I really hate when I get so excited about a book and it’s just a dud. And this one was for sure a dud. And it sounded so cute! That title! Nigerian immigrants in Britain! A black Bridget Jones bemoaning the pressures of being single! But it was just . . . uninteresting. I mention Bridget Jones because 50% of the reviews I’ve read of it compare it to Bridget Jones’s Diary, and aside from this also focusing on singleness as a topic, they couldn’t be more different. For starters, Bridget is funny. This book is not. It’s also a romance! This book is not. There is no HEA here, which is fine! But you should know going in, it’s a book about Yinka finding herself, not a book about Yinka finding her huzband.
And it’s not just me. Several of my BOTM crew (multiple text threads at this point) also picked this book as an add-on choice this month, and all three of us were disappointed, one of us to the point of DNFing (not me, oh I pushed all the way until the end!)
The last fifteen pages or so were actually pretty good, but the rest of it was really not. The person who has the most personality in the book is Yinka’s mom, but until the very end, she has exactly one characteristic: reinforcing the patriarchy via prayer and pressure on your children. Get married, have babies, get married, have babies. I know that’s the point, but the experience of her is really not nuanced. The rest of the characters, including Yinka, (with the possible exception of Yinka’s best friend Nana and former coworker Donovan) had no personality. It wasn’t funny. It wasn’t moving. It wasn’t really anything. Just this happened then this happened. Yinka is a 30 year old, well educated, religious virgin who feels pressure to get married, and that’s what I know about her. The dialogue was mostly empty of substance for me, and there was a lot of it (including the most dull text messaging I’ve ever seen in a piece of fiction).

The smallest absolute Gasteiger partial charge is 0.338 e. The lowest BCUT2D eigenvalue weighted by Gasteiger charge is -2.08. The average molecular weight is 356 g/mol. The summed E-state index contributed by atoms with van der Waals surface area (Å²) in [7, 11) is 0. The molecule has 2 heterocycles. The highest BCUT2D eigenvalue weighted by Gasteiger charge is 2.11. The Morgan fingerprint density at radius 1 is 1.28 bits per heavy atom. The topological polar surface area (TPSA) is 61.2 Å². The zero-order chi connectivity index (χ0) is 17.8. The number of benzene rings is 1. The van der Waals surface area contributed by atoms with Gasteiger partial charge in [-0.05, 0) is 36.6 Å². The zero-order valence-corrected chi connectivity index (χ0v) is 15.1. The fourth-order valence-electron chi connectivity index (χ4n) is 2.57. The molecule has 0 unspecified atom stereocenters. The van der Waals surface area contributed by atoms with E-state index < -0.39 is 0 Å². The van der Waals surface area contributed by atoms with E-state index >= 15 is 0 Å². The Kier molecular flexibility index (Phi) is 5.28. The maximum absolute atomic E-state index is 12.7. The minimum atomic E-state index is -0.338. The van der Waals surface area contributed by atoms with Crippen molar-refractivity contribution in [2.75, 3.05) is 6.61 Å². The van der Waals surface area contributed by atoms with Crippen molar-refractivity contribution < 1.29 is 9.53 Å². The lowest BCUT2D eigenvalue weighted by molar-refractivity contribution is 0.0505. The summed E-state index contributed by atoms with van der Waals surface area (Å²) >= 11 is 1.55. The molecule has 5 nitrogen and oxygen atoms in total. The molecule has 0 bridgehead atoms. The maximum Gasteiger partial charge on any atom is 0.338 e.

I mostly am just disappointed that a perspective like this didn’t get the treatment it deserved. A religious heroine respectful of other’s choices who believes sex is sacred could have been really interested to read about! Experiencing nuanced family dynamics through the clash of cultures, also could have been really interesting. Experiencing a by-choice virgin dating men in a misogynistic world, also could have been interesting. None of that was mined for conflict. Some of it was touched on, but barely. Instead, we get a plot about Yinka “changing herself” (she barely changes) and one time she lies about going to counseling, and one time she blurts a secret about her cousin at a wedding shower. Her friends then treat her to an intervention and act like she’s started murdering animals in the street.
This one, in short, was not for me. I wish others better luck.